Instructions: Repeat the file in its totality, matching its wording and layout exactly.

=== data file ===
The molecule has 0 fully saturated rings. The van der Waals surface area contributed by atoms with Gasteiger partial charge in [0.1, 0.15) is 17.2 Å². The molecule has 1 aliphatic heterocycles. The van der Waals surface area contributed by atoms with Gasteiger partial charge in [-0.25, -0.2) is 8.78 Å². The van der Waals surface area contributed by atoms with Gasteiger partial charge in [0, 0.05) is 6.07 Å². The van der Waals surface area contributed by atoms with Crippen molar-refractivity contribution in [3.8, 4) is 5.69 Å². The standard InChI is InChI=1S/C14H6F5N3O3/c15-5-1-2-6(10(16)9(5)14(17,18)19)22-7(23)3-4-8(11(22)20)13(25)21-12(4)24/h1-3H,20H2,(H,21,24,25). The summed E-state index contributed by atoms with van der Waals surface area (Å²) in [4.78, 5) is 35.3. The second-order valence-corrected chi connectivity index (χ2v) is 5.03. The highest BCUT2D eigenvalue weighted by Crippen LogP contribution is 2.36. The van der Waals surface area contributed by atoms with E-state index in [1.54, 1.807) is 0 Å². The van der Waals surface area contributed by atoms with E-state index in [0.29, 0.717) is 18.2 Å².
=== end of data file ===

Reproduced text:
The molecule has 0 fully saturated rings. The van der Waals surface area contributed by atoms with Gasteiger partial charge in [0.1, 0.15) is 17.2 Å². The molecule has 1 aliphatic heterocycles. The van der Waals surface area contributed by atoms with Gasteiger partial charge in [-0.25, -0.2) is 8.78 Å². The van der Waals surface area contributed by atoms with Gasteiger partial charge in [0, 0.05) is 6.07 Å². The van der Waals surface area contributed by atoms with Crippen molar-refractivity contribution in [3.8, 4) is 5.69 Å². The standard InChI is InChI=1S/C14H6F5N3O3/c15-5-1-2-6(10(16)9(5)14(17,18)19)22-7(23)3-4-8(11(22)20)13(25)21-12(4)24/h1-3H,20H2,(H,21,24,25). The summed E-state index contributed by atoms with van der Waals surface area (Å²) in [4.78, 5) is 35.3. The second-order valence-corrected chi connectivity index (χ2v) is 5.03. The highest BCUT2D eigenvalue weighted by Crippen LogP contribution is 2.36. The van der Waals surface area contributed by atoms with E-state index in [1.54, 1.807) is 0 Å². The van der Waals surface area contributed by atoms with E-state index in [0.29, 0.717) is 18.2 Å².